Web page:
Heat decarbonisation pathways are uncertain and vary by region. However, there are clear, urgent no regrets actions that can remove barriers to deploying solutions at scale.
Gas is used to heat most buildings, offices and houses so a major element of reaching the UK’s carbon target by 2050 involves decarbonising our heat pathways. We would need to move away from this fossil fuel and to adopt technologies that decarbonise heat, such as heat pumps and hydrogen boilers.
No regrets actions
We need to take no regrets actions immediately. Firstly, we need policy action to improve the thermal efficiency of homes and to accelerate the installation of low carbon technologies, an example of which is heat pumps. This plan needs to consider regional differences such as existing infrastructure, geography and existing housing stock.
Secondly, from a consumer point of view, there are lots of opportunities to make changes to the way we heat our homes. More than 23 million homes will need to install new low-carbon heating solutions by 2050 and, over the same period, at least 85 per cent of homes will need to become more thermally efficient, being rated at EPC Class C or higher. To get to this point requires raising appliance efficiency standards and rolling out at least 2.5m domestic heat pumps by 2030.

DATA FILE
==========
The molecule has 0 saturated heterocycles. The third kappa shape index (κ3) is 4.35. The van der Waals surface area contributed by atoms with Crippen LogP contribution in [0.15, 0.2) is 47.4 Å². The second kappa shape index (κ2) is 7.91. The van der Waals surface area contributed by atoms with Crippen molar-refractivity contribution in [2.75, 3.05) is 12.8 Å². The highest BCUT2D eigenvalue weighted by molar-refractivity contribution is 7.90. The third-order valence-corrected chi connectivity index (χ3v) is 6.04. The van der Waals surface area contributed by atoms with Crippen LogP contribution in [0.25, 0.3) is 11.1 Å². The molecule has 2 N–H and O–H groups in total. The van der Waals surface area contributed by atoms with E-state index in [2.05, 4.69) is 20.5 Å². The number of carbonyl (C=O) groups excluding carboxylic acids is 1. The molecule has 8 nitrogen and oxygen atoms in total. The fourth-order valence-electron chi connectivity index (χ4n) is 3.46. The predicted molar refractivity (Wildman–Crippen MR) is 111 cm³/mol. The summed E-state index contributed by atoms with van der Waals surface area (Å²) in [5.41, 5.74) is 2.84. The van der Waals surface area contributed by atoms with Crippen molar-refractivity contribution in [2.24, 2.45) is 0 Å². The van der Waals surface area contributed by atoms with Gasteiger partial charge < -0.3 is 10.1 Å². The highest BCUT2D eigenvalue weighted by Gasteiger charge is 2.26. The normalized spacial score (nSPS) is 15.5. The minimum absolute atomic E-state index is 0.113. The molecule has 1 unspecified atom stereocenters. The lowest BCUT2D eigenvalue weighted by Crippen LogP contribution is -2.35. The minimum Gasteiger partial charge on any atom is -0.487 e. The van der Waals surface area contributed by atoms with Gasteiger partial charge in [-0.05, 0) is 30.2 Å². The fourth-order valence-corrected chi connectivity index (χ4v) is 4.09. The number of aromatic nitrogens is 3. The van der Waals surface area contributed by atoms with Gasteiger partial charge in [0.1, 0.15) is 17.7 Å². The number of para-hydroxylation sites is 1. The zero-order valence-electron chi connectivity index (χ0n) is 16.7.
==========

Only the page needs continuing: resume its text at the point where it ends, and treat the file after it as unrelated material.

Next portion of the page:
To put this into context, in 2018, there were 22 million average homes with an EPC rating of D, that used a combustion gas boiler, used 2.8MWh of electricity a year for things like appliances and lighting, and 14.6MWh of gas for heating and hot water. In comparison, by 2050, at least 5.7m homes could adopt electric heat pumps, completely eliminating their gas use, and consuming just 5.3MWh of electricity per year.
There are lots of other technologies that can help to decarbonise heat. Hybrid heat pumps feature a smaller electric heat pump, alongside a gas boiler; biogases created from organic matter are low-carbon and can be mixed into the gas network alongside natural gas; hydrogen boilers work similarly to gas boilers, but use hydrogen instead; and district heating schemes could be used to distribute heat from a central location using insulated pipes.
So, while heat decarbonisation is perhaps one of the most challenging hurdles the country faces, in solving this, we will truly transform our energy landscape to one that can deliver net zero carbon emissions.
The take away is that while heat decarbonisation pathways are uncertain and they do vary by region, there are clear, urgent no regrets actions that can remove barriers to deploying solutions at scale.
For more information on future energy and heat decarbonisation, check out this 60 second video from ESO Insights Lead Juliette Richards. http://bit.ly/2yizkCp